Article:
Friday, June 22, 2012

First National Bank: a Tale of Two Buildings

A reader asked about the history of the First National Bank, the bank once housed at 300 North Main Street—the corner of Main and 2nd Ave NE, north of the old courthouse square. Back when the bank was founded in 1868, the streets were Main and Bridge and at that time, north of the NEW courthouse square. Here is the early history from the 1896 ‘Souvenir of Austin’ pamphlet:
“The First National Bank is the oldest financial institution now doing business in Austin. It was organized in 1868 and its subsequent successful career has been a natural outgrowth of substantial development of the city and surrounding county. But few changes in its management have occurred since its organization, as O.W. Shaw has been president from the first and there have been but two cashiers. The present cashier, N. F. Banfield, succeeded H. W. Page in 1885. The First National Bank corner is one of the landmarks in the history of the city’s business interests, as it has been the site of all the bank’s transactions since its inception nearly thirty years ago. The original building was destroyed by fire one month after occupancy. The brick structure which was erected in its place did valuable service for many years and was one of the substantial blocks of the city. In order to meet the demands of an ever-increasing business the present year has witnessed the construction of a new and larger building of modern architecture. It has been built of brick with solid stone front and it is conceded on all sides to be the finest and most artistically designed business structure in Austin. With the new vault, together with new and modern furnishings, the bank is justly entitled to be ranked among the progressive and up-to-date financial institutions of the state.”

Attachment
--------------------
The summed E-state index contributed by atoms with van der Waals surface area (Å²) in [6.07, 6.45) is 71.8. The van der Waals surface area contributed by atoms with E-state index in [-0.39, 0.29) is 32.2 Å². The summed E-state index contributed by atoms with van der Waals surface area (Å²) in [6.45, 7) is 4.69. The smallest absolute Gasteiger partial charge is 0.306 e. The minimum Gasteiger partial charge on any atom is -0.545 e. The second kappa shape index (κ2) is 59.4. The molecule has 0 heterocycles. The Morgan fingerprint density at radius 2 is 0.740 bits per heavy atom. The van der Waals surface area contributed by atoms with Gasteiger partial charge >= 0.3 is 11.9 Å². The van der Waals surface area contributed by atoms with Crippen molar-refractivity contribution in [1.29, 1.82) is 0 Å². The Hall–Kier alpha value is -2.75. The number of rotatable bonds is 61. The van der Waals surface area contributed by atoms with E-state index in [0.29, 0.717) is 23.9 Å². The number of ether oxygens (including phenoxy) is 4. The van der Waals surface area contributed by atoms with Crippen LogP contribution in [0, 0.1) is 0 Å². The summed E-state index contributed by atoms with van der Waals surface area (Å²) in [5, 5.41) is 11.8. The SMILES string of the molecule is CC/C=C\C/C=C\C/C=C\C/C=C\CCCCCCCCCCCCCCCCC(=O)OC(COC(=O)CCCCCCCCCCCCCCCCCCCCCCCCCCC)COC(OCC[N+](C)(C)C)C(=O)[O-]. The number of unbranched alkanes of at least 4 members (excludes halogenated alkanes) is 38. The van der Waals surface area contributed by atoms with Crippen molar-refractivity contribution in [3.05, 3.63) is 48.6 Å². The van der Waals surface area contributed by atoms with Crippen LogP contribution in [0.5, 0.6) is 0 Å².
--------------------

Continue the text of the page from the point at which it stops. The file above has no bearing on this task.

Photos show First National Bank buildings in 1869 (top) and 1896 (bottom). Both courtesy of Mower County Historical Society.
The building, at 300 N Main Street, has been restored to it's 1896 exterior by owner Patrick Bradley and is seeking a tenant. For information, contact me at

Wednesday, June 20, 2012

Dutch Town and the Bloody Third Ward

Last week I mentioned “Dutch Town,” a neighborhood on Austin’s east side in the late 1800s. Here is an essay by Dr. Francis Meany explaining Austin neighborhoods in the early 1900s from “Mill on the Willow: A History of Mower County, Minnesota:
“Doc Meany’s East Side Story
My father ran the Democratic party in the third ward and served three terms as alderman. That was before he took out his final citizenship papers in 1896. He ran Tom Meany’s Saloon on Railway Street (10th St NE). I was born in 1895 in a little house just behind the saloon.
The saloon was sold after my father died in 1905. One night a fire started and the East Side Fire Department was called in. They saved all the whiskey and cigars, but the saloon burned down...
There were definite boundaries within Austin. At least as far as the boys and girls were concerned. There was Dutchtown, east of the Milwaukee tracks. The west side was everything west of Main Street. Then there was the toughest section of all, the ‘bloody third ward.’ That covered the area bordered by the river on the west and the Milwaukee tracks on the east.